DRIVE-IN – Distributed Routing and Infotainment through Vehicular Inter-Networking

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Start date: 2009 End Date: 2012
PIs: Michel Ferreira (FCUP), Ozan Tonguz (CMU)

Dual Degree Ph.D. Students: Hugo Conceição (Electrical and Computer Engineering), Mate Boban (Electrical and Computer Engineering), Rui Meireles (Computer Science), Alexandre ligo (Engineering and Public Policy), Romeu Monteiro (Electrical and Computer Engineering), João Nogueira (Electrical and Computer Engineering)

Teams: Faculdade de Ciências da Universidade do Porto (FCUP), Faculdade de Engenharia da Universidade do Porto (FEUP), Instituto de Telecomunicações (IT), Universidade de Aveiro (UA), Carnegie Mellon University (CMU)
Companies: NDrive, Geolink, RadiTaxis, IMTT



The goal of DRIVE-IN project is to investigate how vehicle-to-vehicle communication can improve the user experience and the overall efficiency of vehicle and road utilization. As positioning devices, sensing technologies and wireless interfaces become standard commodities, all sorts of vehicles such as cars, buses and trucks will soon be able to operate in a networked fashion, sharing vita information ranging from traffic congestion data to accident alarm signals and making navigation and safety decisions based on the messages they receive from neighboring nodes. In addition, vehicle-to-vehicle communications open a myriad of new applications, including location-based information dissemination, vehicle-based social networking and distributed interactive games. So far, in most applications navigation and communication are viewed as separate capabilities with little or no relationship to each other. Clearly, vehicle mobility and node density can vary dramatically depending on the road network and daily traffic patterns, and, consequently, wireless network connectivity between vehicles is extremely dynamic and highly correlated with the position of the vehicles and the physical characteristics of the road. It is thus important to explore how one can exploit the interplay between realtime navigation and wireless communication to achieve stable and efficient traffic and information flows.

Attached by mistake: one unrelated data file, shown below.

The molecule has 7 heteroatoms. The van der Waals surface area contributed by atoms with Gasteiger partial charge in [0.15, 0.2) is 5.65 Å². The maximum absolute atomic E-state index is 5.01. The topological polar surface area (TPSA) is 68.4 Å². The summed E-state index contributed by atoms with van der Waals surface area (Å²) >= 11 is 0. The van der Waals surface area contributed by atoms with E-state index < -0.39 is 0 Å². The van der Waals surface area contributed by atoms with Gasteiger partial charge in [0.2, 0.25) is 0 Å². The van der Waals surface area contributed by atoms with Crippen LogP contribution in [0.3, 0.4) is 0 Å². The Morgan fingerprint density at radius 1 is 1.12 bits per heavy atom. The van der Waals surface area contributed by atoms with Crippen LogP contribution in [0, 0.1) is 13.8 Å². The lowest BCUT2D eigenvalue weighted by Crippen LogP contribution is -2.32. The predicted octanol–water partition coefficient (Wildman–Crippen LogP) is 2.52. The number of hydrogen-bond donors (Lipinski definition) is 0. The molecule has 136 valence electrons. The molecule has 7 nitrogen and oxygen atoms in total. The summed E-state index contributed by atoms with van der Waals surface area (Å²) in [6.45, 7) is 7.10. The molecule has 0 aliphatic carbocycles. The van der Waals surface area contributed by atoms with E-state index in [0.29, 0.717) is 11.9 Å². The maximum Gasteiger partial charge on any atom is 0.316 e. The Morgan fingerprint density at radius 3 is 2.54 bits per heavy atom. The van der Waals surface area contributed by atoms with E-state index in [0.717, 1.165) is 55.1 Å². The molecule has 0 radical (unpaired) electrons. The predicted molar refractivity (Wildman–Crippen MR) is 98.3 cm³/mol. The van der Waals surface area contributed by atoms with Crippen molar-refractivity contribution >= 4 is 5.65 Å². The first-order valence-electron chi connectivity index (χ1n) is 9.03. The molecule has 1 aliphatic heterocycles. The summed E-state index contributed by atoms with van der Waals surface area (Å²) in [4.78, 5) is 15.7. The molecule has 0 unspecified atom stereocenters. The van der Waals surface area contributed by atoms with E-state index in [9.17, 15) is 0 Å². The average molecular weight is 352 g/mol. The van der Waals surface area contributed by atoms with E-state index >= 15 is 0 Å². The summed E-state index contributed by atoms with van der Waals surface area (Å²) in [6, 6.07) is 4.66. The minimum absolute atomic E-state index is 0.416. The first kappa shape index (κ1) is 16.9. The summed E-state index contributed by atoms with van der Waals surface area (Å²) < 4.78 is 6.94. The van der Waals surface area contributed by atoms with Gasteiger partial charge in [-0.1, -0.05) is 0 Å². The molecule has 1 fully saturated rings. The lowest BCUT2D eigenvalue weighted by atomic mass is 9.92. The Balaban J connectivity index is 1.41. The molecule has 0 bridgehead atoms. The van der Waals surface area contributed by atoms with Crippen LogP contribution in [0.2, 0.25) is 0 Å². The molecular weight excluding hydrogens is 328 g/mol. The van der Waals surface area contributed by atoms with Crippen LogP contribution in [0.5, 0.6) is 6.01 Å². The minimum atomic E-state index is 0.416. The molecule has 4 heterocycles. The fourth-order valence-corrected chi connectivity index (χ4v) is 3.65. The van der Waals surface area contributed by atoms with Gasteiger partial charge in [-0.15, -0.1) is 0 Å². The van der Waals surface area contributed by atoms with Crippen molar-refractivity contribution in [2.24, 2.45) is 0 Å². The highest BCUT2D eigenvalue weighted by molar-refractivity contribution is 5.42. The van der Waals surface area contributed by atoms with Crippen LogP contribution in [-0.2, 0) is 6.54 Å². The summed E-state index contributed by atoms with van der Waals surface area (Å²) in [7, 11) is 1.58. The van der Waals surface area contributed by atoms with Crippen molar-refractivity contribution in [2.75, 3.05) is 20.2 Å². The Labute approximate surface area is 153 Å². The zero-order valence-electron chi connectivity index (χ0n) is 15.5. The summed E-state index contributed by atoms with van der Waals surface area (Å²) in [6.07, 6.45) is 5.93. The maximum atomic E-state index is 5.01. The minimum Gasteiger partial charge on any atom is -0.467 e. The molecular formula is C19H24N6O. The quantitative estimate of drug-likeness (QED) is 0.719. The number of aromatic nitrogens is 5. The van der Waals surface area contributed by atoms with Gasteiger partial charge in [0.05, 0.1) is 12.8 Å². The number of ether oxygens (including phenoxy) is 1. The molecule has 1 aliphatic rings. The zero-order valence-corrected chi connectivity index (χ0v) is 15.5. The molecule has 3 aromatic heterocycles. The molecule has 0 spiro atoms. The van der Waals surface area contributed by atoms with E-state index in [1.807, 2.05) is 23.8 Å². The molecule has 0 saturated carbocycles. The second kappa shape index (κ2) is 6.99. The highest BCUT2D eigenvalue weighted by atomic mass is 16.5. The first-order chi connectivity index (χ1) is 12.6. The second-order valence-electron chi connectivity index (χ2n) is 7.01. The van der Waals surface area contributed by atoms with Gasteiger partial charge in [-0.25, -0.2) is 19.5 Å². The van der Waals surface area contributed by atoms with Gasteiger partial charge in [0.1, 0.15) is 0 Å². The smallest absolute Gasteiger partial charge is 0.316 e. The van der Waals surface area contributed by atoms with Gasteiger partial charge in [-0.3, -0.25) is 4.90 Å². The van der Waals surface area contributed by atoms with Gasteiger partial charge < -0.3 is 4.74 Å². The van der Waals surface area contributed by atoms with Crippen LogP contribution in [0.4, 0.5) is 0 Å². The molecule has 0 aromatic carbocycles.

DRIVE-IN addresses both foundations and applications of inter-vehicle communication. Concepts, methodologies and technologies developed in the three main research thrusts: Geo-optimized VANET protocols, intelligent and collaborative car routing, and VANET applications and services, shall fertilize horizontal activities covering realistic large-scale simulation and massive real-life experiments in urban environments.

Some of the outcomes of the project:
     Testbed with a fleet of 500 taxis, where carPC installed on each taxi, using 3G links for communication
     Creation of two startups: Veniam Works and Virtual Traffic Lights
     Two patents

Articles published in the Portuguese media:

     Cars Can Communicate With Each Other as They Go [Jornal de Notícias, July 2012] 
     DRIVE-IN [Porto Canal, July 2011]
     Porto City has the Biggest Testbed in Vehicular Networks [Público Online, Boas Notícias, July 2011] 
     The Biggest Project of the Carnegie Mellon Portugal Program: Drive-In [Jornal de Notícias, March 2011]
     Drive-IN Project: Technologies for Road Safety  [Diário Económico, February 2011]
     Drive-in Project Will Improve City Mobility [OJE Newspaper, December 2010]
     Drive In project: One Car, One Traffic Sign [Exame Informática, August 2010]
     News Piece at RTPN, program Radar de Negócios [July 2010]
     News Piece at SIC Notícias [portuguese cable TV], program Falar Global [September 2009]